DNA extraction followed standard protocols.13Amplification of the coding sequence ofCYP1B1 used previously published primers.7 8 Additional primers for exon 3 were designed from the genomic DNA sequence (Acc No U56438). Forward primer: 5′-ctataaagcttcctctaagc-3′, reverse primer: 5′-ttgtccaagaatcgagctgg-3′. Mutational analysis of the amplicons by single strand conformational polymorphism (SSCP) and direct cycle sequencing used protocols previously described.11 14 We identified two novelCYP1B1 mutations in exon 2 making our subject a compound heterozygote for the missense mutation 3807T→C, which is predicted to result in the amino acid change Met1Thr (ATG→ACG), and the nonsense mutation 3976G→A, which is predicted to truncate the P4501B1 polypeptide (Trp57Stop, TGG→TAG) and possibly cause nonsense mediated decay of the CYP1B1mRNA (fig 2). This latter mutation was seen in the mother's DNA who was clinically normal. The father was not available for testing. These mutations were not seen in 100 normal controls of mixed ethnicity. Furthermore, mutational analysis of PITX2and PAX6 using previously described protocols15-17 failed to document any pathogenic sequence change in this patient. Ten additional unrelated subjects with Peters' anomaly were screened for mutations inCYP1B1, PITX2, and PAX6. Only one patient showed a sequence change in PAX6 and none inCYP1B1.
Peters' anomaly is a congenital abnormality that shows a wide range of histopathological changes.18-21 It has been proposed that a normal Descemet's/endothelial unit is necessary for maintenance of the integrity of the corneal stroma.22 The posterior stromal abnormalities seen in our patient may be a consequence of the abnormal segment of Descemet's membrane. The nature of the basophilic deposit in the posterior stromal defect remains uncertain but may represent denatured lens protein associated with the presumed developmental keratolenticular adhesion noted at the time of the corneal transplant. The absence of Bowman's membrane on light microscopy, albeit not complete, is also a characteristic feature of Peters' anomaly.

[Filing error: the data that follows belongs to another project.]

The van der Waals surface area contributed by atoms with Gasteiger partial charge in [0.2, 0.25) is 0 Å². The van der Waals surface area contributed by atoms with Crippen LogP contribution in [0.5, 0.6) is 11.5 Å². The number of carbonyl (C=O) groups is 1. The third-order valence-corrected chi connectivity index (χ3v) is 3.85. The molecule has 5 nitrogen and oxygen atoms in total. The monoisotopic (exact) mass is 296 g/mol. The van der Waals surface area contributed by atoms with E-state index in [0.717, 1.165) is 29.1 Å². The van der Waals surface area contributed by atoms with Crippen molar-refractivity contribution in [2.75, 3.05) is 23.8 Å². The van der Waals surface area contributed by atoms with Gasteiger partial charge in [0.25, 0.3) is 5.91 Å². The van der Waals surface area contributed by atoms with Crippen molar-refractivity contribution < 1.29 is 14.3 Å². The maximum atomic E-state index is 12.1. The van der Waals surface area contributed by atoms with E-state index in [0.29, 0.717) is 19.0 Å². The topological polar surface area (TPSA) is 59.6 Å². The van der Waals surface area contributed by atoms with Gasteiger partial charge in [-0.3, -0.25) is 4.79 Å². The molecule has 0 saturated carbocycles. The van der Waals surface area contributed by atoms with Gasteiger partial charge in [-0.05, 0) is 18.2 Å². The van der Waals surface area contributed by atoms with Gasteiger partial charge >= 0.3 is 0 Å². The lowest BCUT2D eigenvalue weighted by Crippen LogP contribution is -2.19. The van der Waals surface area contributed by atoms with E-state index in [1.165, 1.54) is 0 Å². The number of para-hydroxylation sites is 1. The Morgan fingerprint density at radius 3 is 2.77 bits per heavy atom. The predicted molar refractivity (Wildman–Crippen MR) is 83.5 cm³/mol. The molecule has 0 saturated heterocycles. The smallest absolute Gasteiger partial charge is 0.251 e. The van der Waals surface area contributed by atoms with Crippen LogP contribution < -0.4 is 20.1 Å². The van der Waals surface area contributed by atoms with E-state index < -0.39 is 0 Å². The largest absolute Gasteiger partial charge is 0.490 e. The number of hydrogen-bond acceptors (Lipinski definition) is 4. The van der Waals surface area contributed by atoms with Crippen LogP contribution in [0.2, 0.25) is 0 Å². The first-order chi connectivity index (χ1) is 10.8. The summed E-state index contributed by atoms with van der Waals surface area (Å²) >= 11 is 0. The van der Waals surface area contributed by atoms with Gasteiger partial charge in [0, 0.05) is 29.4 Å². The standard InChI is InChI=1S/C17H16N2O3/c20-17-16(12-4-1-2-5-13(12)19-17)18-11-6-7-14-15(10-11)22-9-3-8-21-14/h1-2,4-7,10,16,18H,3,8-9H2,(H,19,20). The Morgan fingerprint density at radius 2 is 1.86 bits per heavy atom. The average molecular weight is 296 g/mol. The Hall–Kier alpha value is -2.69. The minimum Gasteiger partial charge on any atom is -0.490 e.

It has been suggested that both Peters' anomaly and primary congenital glaucoma arise from defective neural crest cell migration in the 4th to 7th week of fetal development, during which period the anterior segment of the eye forms.23 The relationship between these two diseases is otherwise not well understood. This is the first documentation of CYP1B1 mutations causing a phenotype other than congenital glaucoma. We report two newCYP1B1 mutations, the combination of which is associated with a different phenotype, Peters' anomaly. These findings strengthen the potential role of this gene in anterior segment eye development. One of the CYP1B1 mutations identified (3976G→A, Met1Thr) would probably disrupt translation initiation, as the methionine codon surrounded by a Kozak sequence is crucial for ribosomal recognition.24 The next conserved Kozak sequence where translation could be initiated occurs in frame, but would result in truncation of 131 amino acids from the amino terminus of the protein. Translation can be initiated at non-AUG codons, including an ACG, but this is extremely rare and requires favourable mRNA secondary structure.25 The second mutation in this patient (3976G→A) results in a premature stop codon (Trp57Stop). Expression of this allele would therefore result in a protein truncated by 486 amino acids and is thus also likely to represent a functional null allele.
Our observations suggest that a normalCYP1B1 product is required for differentiation of the anterior segment, and that some cases of Peters' anomaly and PCG may share a common aetiology. HomozygousCYP1B1 null mutations have been described in cases of congenital glaucoma6-9 11; however, insufficient clinical information is available to establish phenotype-genotype correlations. We hypothesise that the severity of the Peters' phenotype described correlates with the extent of predicted protein truncation.
The spectrum of the phenotypes associated withCYP1B1 mutations is broader than anticipated as is the genetic heterogeneity of Peters' anomaly. The findings reported here suggest that the role ofCYP1B1 is not solely confined to the pathogenesis of primary congenital glaucoma but may play a more general role in eye development. This work emphasises the genetic heterogeneity and the complexity behind anterior segment development disorders and early glaucoma.
This work was supported by the Glaucoma Research Society of Canada (EH), Glaucoma Trust of New Zealand, RACO/OPSM Travelling Scholarship, and University of Auckland Arthur Thomas Paterson Scholarship (ALV).